The shape created by the Pro Zoom Spot was confined and hard-edged, with no falloff to illuminate Laurel’s body or the background. This resulted in a flat look that lacked separation, layering, and dimension. So I added two fill lights, one at a time, to better judge their contribution.
These additions needed to be extremely low-key or I’d risk destroying the subtle effect created by the key-light. I needed a kiss of light on the backdrop to create separation and bring in its gold tones, and an equally low level of light on Laurel’s body to provide detail and avoid everything falling into black.
To illuminate the background, I used a Profoto B1 500-watt-second strobe with a 20-degree grid spot. This created a subtle circle of light on the background, providing the separation needed to create more depth in the images.
To add detail to Laurel’s body, I added a second Profoto B1 500-watt-second strobe modified with an Elinchrom 14 x 35 strip box. I varied the strip box’s height and horizontal and vertical orientation for ground and standing poses and positioned the fill lights. For the tighter portraits, I used the gridded strobe camera left as a hair light and angled the strip box slightly toward the backdrop to maintain separation.
Word to the wise: This is not a forgiving style of lighting like clamshell, which we might use when shooting beauty and portrait work. This light has much harder qualities that accentuate every line and blemish. Expect retouching to be more laborious and time-consuming, but the payoff is beautiful dramatic images. For retouching, I used my go-to Beauty Retouch Panel by Retouching Academy, an inexpensive Photoshop plugin that takes care of many of the repetitive tasks required in retouching.

Tuesday, December 8, 2020


After 12 years working as a professional photographer, I realise now more than ever the value of having working relationships with industry vendors. We all have a job to do, we all want to be successful, we all want to make money. I see a lot of businesses take an isolationist approach, which can be detrimental to the success of your business. Instead, I find ways to foster mutually beneficial relationships with vendors.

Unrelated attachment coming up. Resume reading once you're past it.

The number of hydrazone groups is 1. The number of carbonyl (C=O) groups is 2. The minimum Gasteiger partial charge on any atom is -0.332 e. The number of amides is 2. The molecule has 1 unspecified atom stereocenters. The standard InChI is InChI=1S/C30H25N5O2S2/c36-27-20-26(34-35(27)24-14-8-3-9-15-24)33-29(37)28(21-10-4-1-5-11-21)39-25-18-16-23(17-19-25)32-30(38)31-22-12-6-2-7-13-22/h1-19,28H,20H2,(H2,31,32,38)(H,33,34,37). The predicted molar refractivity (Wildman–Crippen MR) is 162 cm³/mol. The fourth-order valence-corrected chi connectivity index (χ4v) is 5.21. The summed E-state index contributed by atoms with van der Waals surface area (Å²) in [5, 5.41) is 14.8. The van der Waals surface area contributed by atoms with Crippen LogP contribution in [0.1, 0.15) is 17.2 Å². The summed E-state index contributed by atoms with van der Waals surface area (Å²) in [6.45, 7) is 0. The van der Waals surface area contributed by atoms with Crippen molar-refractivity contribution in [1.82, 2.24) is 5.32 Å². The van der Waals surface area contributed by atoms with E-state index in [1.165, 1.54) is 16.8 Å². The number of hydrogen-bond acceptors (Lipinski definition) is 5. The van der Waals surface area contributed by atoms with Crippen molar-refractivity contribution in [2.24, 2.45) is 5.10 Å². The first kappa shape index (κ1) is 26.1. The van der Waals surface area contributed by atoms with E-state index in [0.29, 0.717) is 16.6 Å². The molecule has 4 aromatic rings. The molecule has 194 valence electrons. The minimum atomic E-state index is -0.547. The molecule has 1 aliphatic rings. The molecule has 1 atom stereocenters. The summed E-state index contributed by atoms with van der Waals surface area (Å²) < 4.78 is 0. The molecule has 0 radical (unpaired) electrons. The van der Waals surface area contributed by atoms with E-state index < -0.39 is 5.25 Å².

Recently I was looking at where my fashion portraiture referrals were coming from when I noticed that a venue I used to shoot at several times a year had completely fallen off my radar. We had not shot a wedding there in almost five years. How could that be? We picked up the phone, scheduled a meeting with their team and did something about it.
Below is how we went from an afterthought to front-runner—and rebuilt a relationship and our portfolio along the way.
Know what you bring to the table. 
We are creatives. All businesses need creative talent. They need graphic design, photography services, video services and also someone with vision and the ability to execute ideas.
There is great value in what we bring to the table, and we have to parlay that into a winning situation for ourselves. That’s why we are doing this. Be transparent. I know I was.
We offered to stylise a commercial fashion shoot and promotional video in exchange for premium placement in this venue’s salesroom. It was a lot of work to commit to, but in the end, it was a great way to position the studio as a premier partner. I was doing something no other photographer was willing to do. I bet correctly that the images we produced would drive new business to our studio and galvanise our relationship with the venue.
Think about what your vendors need. 
Anyone involved in this project needs something. We are all in business to make a profit. Most vendors don’t have time to help you with a stylised shoot if there is nothing in it for them. We all need to be a little selfish here, and that’s ok.
So, what do they all need? Updated images for their marketing. This includes social media, print advertising, and billboards—all of which require images. It’s easy to just photograph for yourself and not think about the other vendors involved. That’s a huge miss.
For this shoot, we delivered new prints for their sales room, a multipage flyer highlighting both the venue and my photography to be handed out, and a video commercial. Of course, I got some incredible images for my portfolio to showcase at the next show.